Field of Science

Teasels and Scabious: the Dipsacaceae

Scabiosa cretica, copyright Ori Fragman Sapir.

As recognised plant families go, the Dipsacaceae is not a particularly large one. It includes only a few hundred species, of which the majority are found in arid regions around the Mediterranean and the remainder elsewhere in Africa and Eurasia. The economic significance of the family is also relatively low. Some species are cultivated as ornamental plants. Dipsacus fullonum, teasel, gets its vernacular name because its bottle-brush-like flower-heads were used to tease the fibres of woollen cloth. Various species of Dipsacaceae, particularly the genus Scabiosa, are known as 'scabious' because they were apparently once used somehow in treating scabies. I also came across a reference in Duke (2008) to Syrian scabious Cephalaria syriaca having had a certain notoriety in the past due to its seeds being similar in appearance to wheat grain, meaning that they could be inadvertently sown into fields, or impart an unpleasant taste if ground into flour.

Flowers and fruits of Sixalix atropurpurea, copyright Manuel M. Ramos. Members of this genus grow on sand; their fruits have a reduced membranous wing, and disperse by rolling.

Nevertheless, the Dipsacaceae are not without their points of interest. One intriguing characteristic of the family is that they bear numerous small flowers clustered onto a single shared receptacle, similar to those of the much more diverse Asteraceae. Like Asteraceae, there may even be a differentiation in the appearance of flowers on the inner part of the receptacle from those around the outer rim. The Dipsacaceae are not directly related to the Asteraceae; rather, the two families have developed their capitate flower-heads independently. Which is not to say that they are incomparable: species of both Asteraceae and Dipsacaceae exhibit duplications of genes that are believed to affect the development of floral symmetry (Carlson et al. 2011), and it is possible that similar processes have lead to the evolution of compound flower-heads in both.

Flowers and fruits of Scabiosa sicula, copyright Jose Rodriguez. The fruiting head in focus shows the membranous wings that function in dispersal.

Past authors have divided the Dipsacaceae into three tribes, largely on the basis of characters related to seed dispersal. Each of the small flowers on a dipsacacean flower-head develops into a dry fruit containing a single seed. The epicalyx (an outer protective layer of the flower base) persists as an outer coating of the mature fruit, like a second skin. In the largest of the three previously recognised tribes, the Scabioseae, the epicalyx is often modified for wind dispersal, either by plumose hairs on top of a dorsal tube (the same sort of set-up as seen in dandelions) or by a membranous wing around the fruit. In contrast, the fruit of the genus Knautia, widow flowers, which has been placed in its own separate tribe, bears an elaiosome, a fleshy, hemispherical lump. The elaiosome attracts ants, who carry the fruit away to their nest; after the ants have eaten the elaiosome, the remaining seed is able to germinate where they leave it. Finally, the third tribe Dipsacaceae includes only the genera Dipsacus and Cephalaria; the mature fruit of these genera lack adaptations for either wind or ant dispersal, and seed dispersal is largely controlled by the break-up of the flower-head itself.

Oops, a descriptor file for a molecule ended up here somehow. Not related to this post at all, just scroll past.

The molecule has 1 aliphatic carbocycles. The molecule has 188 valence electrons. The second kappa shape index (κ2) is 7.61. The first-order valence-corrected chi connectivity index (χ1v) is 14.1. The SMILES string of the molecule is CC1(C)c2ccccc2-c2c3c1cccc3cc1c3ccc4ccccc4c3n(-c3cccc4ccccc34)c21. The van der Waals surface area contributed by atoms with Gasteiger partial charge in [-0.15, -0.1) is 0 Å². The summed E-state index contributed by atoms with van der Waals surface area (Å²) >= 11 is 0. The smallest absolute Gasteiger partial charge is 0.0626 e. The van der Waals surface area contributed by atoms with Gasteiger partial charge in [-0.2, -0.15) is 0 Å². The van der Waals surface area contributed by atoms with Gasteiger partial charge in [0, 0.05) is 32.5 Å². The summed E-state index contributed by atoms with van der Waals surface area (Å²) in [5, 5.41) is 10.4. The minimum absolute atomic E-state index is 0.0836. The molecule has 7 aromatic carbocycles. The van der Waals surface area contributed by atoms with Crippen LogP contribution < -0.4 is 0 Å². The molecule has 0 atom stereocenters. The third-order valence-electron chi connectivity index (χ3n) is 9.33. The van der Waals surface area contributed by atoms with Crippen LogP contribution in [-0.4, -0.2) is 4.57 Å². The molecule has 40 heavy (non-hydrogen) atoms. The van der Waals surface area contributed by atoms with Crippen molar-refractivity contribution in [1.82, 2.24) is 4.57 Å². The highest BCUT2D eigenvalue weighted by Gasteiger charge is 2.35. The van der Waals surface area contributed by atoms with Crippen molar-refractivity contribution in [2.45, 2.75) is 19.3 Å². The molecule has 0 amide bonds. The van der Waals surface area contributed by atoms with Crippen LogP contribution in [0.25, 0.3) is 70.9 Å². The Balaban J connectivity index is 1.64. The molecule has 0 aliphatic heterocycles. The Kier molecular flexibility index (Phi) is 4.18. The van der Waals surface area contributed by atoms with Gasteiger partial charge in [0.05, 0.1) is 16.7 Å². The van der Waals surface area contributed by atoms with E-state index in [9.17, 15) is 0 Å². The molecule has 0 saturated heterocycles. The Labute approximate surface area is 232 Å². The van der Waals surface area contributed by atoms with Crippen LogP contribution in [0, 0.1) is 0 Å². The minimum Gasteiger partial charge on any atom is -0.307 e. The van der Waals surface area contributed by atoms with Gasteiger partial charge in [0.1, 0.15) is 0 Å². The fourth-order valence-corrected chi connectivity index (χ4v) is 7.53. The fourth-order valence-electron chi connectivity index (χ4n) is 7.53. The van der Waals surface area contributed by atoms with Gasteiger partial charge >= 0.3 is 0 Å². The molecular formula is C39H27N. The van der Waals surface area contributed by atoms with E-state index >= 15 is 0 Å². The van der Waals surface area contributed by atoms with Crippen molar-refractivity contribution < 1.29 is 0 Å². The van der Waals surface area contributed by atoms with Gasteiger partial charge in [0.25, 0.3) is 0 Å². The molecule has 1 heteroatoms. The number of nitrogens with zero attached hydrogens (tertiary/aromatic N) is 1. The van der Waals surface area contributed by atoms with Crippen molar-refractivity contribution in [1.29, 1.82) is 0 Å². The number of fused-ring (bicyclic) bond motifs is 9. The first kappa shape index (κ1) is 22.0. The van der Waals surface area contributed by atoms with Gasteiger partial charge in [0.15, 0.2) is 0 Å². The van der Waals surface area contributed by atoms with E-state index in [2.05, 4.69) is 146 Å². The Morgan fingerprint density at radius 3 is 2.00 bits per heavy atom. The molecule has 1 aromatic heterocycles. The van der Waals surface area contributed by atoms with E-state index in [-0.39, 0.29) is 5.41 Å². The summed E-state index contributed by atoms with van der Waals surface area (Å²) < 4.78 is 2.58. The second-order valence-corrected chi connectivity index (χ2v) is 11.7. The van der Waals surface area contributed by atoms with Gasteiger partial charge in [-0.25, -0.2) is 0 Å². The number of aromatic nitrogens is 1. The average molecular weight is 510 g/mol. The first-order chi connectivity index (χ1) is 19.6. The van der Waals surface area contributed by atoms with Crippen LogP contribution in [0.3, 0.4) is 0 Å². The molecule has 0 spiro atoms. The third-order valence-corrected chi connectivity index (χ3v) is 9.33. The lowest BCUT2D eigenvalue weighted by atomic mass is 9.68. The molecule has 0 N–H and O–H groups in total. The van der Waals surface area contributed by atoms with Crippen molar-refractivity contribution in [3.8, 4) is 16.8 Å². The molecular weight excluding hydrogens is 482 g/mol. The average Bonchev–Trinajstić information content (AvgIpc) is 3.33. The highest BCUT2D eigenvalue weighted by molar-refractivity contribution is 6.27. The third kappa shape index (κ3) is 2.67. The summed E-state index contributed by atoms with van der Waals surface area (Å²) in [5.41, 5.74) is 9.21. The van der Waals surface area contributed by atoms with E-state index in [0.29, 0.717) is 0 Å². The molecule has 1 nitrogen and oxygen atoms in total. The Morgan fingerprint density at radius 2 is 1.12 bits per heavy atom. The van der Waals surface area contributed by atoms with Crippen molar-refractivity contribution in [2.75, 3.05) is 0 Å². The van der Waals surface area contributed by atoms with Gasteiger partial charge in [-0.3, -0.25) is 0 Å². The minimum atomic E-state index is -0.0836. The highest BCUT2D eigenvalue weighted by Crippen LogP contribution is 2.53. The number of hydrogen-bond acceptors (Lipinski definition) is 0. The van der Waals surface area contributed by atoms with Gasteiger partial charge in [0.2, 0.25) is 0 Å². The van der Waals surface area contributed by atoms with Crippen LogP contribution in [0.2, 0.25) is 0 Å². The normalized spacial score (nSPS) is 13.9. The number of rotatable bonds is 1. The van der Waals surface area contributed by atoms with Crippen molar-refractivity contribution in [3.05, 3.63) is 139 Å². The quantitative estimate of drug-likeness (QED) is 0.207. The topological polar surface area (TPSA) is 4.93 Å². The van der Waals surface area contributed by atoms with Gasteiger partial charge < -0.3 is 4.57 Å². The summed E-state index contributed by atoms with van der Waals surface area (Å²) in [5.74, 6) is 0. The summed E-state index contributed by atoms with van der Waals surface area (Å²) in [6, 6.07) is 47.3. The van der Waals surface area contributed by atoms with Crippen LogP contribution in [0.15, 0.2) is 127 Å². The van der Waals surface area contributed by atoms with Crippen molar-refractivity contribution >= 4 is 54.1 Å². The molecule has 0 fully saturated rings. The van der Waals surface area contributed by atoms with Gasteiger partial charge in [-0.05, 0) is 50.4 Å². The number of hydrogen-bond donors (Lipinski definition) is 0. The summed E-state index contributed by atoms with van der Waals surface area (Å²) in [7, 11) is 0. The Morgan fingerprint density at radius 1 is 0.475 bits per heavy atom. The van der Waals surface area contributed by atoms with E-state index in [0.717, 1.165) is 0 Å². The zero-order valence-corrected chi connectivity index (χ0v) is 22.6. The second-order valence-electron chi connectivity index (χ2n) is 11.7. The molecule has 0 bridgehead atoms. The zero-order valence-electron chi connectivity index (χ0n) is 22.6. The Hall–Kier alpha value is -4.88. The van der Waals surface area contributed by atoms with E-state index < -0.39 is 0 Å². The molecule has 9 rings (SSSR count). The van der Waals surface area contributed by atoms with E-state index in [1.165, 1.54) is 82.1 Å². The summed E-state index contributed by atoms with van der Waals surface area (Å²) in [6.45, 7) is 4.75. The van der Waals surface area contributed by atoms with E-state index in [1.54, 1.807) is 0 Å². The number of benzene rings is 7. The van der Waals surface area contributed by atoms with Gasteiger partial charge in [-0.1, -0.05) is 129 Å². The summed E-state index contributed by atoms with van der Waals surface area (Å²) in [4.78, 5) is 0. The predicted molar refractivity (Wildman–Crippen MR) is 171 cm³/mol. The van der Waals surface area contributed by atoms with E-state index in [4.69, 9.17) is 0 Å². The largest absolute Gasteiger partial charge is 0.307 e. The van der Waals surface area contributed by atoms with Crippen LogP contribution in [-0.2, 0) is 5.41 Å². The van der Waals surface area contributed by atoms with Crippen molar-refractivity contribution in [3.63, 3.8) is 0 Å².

Bassecoia bretschneideri, copyright Dave Boufford.

More recent molecular analyses, however, have not entirely supported this three-way division of the Dipsacaceae (Carlson et al. 2009). While Knautia and the Dipsaceae are both likely to be monophyletic, the Scabioseae are not. Instead, a small clade including the eastern Asian genus Bassecoia is sister to the remaining members of the family. These fall into two major clades: one, that has been referred to as the Scabioseae 'sensu stricto', includes the majority of the taxa previously included in the Scabioseae, such as Scabiosa, Lomelosia and Pterocephalus. The other clade, which has been dubbed the 'dipknautids', includes Knautia and the Dipsaceae, together with a few smaller 'ex-Scabioseae' genera. While the original Dipsacaceae may have been wind-dispersed, they have not been above looking at alternatives.


Carlson, S. E., D. G. Howarth & M. J. Donoghue. 2011. Diversification of CYCLOIDEA-like genes in Dipsacaceae (Dipsacales): implications for the evolution of capitulum inflorescences. BMC Evolutionary Biology 11: 325. doi:10.1186/1471-2148-11-325.

Carlson, S. E., V. Mayer & M. J. Donoghue. 2009. Phylogenetic relationships, taxonomy, and morphological evolution in Dipsacaceae (Dipsacales) inferred by DNA sequence data. Taxon 58 (4): 1075-1091.

Duke, J. A. 2008. Duke's Handbook of the Medicinal Herbs of the Bible. CRC Press.

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